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How to Criticize on the Internet: What Shame Teaches us about Online Harassment

Participating in that great experiment of the internet—social media in particular—runs some risks; an emotional tweet, a late-night blog entry, or a Facebook post after a couple of pints can not only get you into trouble with friends and family, but at times, even cost you your job and bring world-wide notoriety. Justine Sacco is probably the most famous case. Before boarding an airplane to South Africa, she tweeted what one could describe either as a misfired, ill-calculated joke or as an outright racist joke to her 170 followers on twitter. When she landed, she was trending at number one worldwide on twitter, people were openly harassing her, and among many things, wishing her to be fired from her job; a wish that her company granted. Even worse were the emotional consequences of the incident. Sacco states that “I cried out my body weight in the first 24 hours. It was incredibly traumatic”. Jon Ronson wrote an article about this case and later a book called “So You’ve Been Publicly Shamed”, portraying people who suffered from online harassment. In it, he also writes about Monica Lewinsky, who describes herself as the first victim of online shaming. Lewinsky talked about severe suicidal tendencies in the aftermath of her affair; her mother made her shower with an open bathroom door out of fear of what she might do. Why does online harassment have such devastating consequences?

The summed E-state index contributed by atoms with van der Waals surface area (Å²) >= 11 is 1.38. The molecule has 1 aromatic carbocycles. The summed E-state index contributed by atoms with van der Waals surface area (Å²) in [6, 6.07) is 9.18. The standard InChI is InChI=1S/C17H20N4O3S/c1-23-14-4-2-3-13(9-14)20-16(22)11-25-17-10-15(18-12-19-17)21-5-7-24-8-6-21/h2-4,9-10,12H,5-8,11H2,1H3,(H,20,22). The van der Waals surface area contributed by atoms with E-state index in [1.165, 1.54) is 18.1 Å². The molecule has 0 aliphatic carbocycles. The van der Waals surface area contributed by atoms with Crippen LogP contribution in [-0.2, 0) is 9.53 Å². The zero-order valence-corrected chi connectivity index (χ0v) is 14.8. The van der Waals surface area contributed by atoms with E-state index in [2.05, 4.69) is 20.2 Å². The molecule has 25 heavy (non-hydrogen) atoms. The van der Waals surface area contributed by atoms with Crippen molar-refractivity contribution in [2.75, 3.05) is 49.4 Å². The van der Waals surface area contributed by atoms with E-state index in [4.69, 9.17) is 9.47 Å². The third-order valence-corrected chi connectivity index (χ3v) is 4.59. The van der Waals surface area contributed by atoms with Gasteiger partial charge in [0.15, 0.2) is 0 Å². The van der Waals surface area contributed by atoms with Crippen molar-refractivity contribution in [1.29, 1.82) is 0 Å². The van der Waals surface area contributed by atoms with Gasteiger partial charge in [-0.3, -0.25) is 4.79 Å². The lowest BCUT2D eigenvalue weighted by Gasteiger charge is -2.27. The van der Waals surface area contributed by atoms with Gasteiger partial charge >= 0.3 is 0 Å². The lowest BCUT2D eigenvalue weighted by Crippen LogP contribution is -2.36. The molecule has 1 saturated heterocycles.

The word shame is at the core of the problem, and reappears in terms such as “online shaming” or “cyber shaming”. Shame and guilt are the two cardinal moral emotions signifying that we have failed to live up to our own moral standards; both emotions give immediate feedback or “internal punishment” for our transgressions. People often use shame and guilt as synonyms but decades of research show that they are rather distinct (please see here  and here for excellent reviews of the research). While both can be elicited by the same action (e.g., tweeting an inappropriate joke or falling in love with your boss), and both can be experienced private or publicly, they differ in the subject and the concerns involved. The subject of shame is oneself as a person, whereas the subject of guilt is a particular action. Hence, shame evokes self-centred concerns: “Am I a bad person?” and “Do others think that I’m a bad person?” Guilt, in contrast, increases interpersonal concerns: “I hope I didn’t hurt the other person”. And while both emotions can be evoked by the same moral transgression, they have different consequences, with shame being associated with a host of particularly terrible ones.

Online critic and harassment is uniquely capable of evoking shame since people rarely focus on the particular transgression a person committed but rather immediately target the person (I wrote previously about the emotional fire that fuels online harassment). Sacco became a white supremacist and racist, Lewinsky a slut and home-wrecker. This may be partly due to the fundamental attribution error, our tendency to think that other people’s behaviour is caused by their character, while attributing our own bad behaviour to challenging circumstances; another person’s bad tweet reveals their horrible character, our misguided ones only highlight our stressful life. Armed with the knowledge of another person’s “true” character, we begin attacking it1.